One of the wisest pieces of advice I have received came from my Daddy sometime during my overly sensitive, awkward teen years . . .
“Lauren, you can’t take yourself so seriously. Learn to laugh at yourself.”
Well, I took that advice to heart.
Did you see the girl laughing and dancing in circles near 70th and Quaker this morning while on her “jog”? That would be me. Or, maybe you noticed the one running in the Saddlebrook neighborhood and pantomiming the lyrics to the “Breakfast” chorus by the Newsboys (Remember . . . When the toast is burned, / And all the milk has turned / And cap’n crunch is wavin’ farewell.) That would have been me also. And, you know what? I don’t care.
Now, I’m sure there are still some things that could embarrass me, but the list is rapidly shrinking. It is refreshing to come to a place where I am more confident in who I am than self-conscience about who I am not. Matter of fact, that realization makes me giddy. Spinning circles on the side of the road was, in a way, uplifting. (If you’ve not pulled that particular stunt recently, then I challenge you to experiment. You will find yourself transported back to childlike levels of euphoria.)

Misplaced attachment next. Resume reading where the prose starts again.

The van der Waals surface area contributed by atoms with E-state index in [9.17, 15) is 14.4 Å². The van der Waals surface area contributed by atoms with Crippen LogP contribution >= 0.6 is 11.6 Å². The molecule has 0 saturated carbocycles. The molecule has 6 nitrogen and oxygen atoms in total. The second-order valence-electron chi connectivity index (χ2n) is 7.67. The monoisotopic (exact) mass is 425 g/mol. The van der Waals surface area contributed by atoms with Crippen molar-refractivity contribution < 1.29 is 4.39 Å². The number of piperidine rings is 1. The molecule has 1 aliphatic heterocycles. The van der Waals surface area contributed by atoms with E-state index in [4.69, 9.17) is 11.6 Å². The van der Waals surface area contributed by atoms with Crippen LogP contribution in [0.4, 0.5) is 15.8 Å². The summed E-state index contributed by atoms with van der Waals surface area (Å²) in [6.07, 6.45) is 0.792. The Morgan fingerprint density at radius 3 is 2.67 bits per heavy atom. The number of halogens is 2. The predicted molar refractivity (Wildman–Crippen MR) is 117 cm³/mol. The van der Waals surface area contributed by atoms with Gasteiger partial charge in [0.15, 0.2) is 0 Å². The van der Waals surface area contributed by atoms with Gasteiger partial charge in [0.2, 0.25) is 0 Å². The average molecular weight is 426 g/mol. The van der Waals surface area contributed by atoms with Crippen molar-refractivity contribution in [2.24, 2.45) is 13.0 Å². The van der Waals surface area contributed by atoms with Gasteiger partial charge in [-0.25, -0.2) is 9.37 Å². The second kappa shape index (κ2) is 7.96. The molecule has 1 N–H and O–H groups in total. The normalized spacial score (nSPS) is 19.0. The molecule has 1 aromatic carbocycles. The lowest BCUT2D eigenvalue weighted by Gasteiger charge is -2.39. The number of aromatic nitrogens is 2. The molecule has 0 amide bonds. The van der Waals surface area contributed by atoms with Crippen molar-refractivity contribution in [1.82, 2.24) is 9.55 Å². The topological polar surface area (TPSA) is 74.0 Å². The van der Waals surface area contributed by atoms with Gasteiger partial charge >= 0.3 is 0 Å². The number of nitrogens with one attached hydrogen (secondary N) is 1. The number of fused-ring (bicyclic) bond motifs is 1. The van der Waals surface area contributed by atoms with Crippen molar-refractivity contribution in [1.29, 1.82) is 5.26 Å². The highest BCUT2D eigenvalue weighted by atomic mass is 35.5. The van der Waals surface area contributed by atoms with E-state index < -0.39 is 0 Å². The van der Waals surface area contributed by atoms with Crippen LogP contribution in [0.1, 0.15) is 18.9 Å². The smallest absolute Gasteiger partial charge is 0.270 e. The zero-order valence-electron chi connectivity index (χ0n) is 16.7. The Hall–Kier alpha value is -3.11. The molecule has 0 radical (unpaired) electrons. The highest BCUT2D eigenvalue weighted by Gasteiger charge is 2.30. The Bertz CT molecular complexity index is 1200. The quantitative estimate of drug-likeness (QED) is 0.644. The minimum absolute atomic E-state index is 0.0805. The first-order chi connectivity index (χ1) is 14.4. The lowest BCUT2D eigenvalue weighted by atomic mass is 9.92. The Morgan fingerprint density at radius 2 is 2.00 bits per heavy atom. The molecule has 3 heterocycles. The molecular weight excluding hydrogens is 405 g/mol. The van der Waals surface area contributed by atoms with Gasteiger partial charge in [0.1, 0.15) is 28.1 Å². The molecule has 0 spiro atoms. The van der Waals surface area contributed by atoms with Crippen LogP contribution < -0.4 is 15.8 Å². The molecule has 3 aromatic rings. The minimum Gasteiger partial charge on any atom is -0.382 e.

On a more serious note, I believe my maturing perspective on myself and “proper” behavior stems from the fact that I have faced many of my fears in the last couple of years . . . struggled . . . and overcome. Not much compares to staring rape, suicide, sickness, infertility, and exhaustion in the face, and then rising from the ashes of waning hopes and naive dreams to conquer the Enemy’s attacks. Although some of the fears that I mentioned were actually experienced by close friends rather than by myself, it has still been an uphill battle into a barrage of fire. The critical turning point arrived when I realized with heart-stopping dread that I no longer felt emotions: I wasn’t happy, sad, angry, tired, depressed. I was numb. Nothing.
I was tempted to remain that way. It was so much easier to not feel anything – joy or pain. I could survive by pulling into myself, turning away from life. But, I lost so much in the doing. Maybe you have been there . . . sacrificing relationships for safety, sacrificing dreams for survival. I couldn’t live that way. Who am I if I am not dreaming, hoping, risking, loving, sorrowing, crying? Nothing. Absolutely Nothing.
And so, I began the long process of thawing. Slowly, ever so slowly. It’s been over a year, but I can truthfully say that I am now witnessing beauty rise from the ashes. I hope again. I love again. After months of no tears, I cry again. More than that, though, I have been reshaped by both the tragedy and the redemption that have marked my past. Sometimes, it makes me giddy. Sometimes, I feel like a little child again. Sometimes, I have to dance on the side of the road because I am truly alive.
I’m going to make a fool of myself for the rest of my life. And love it.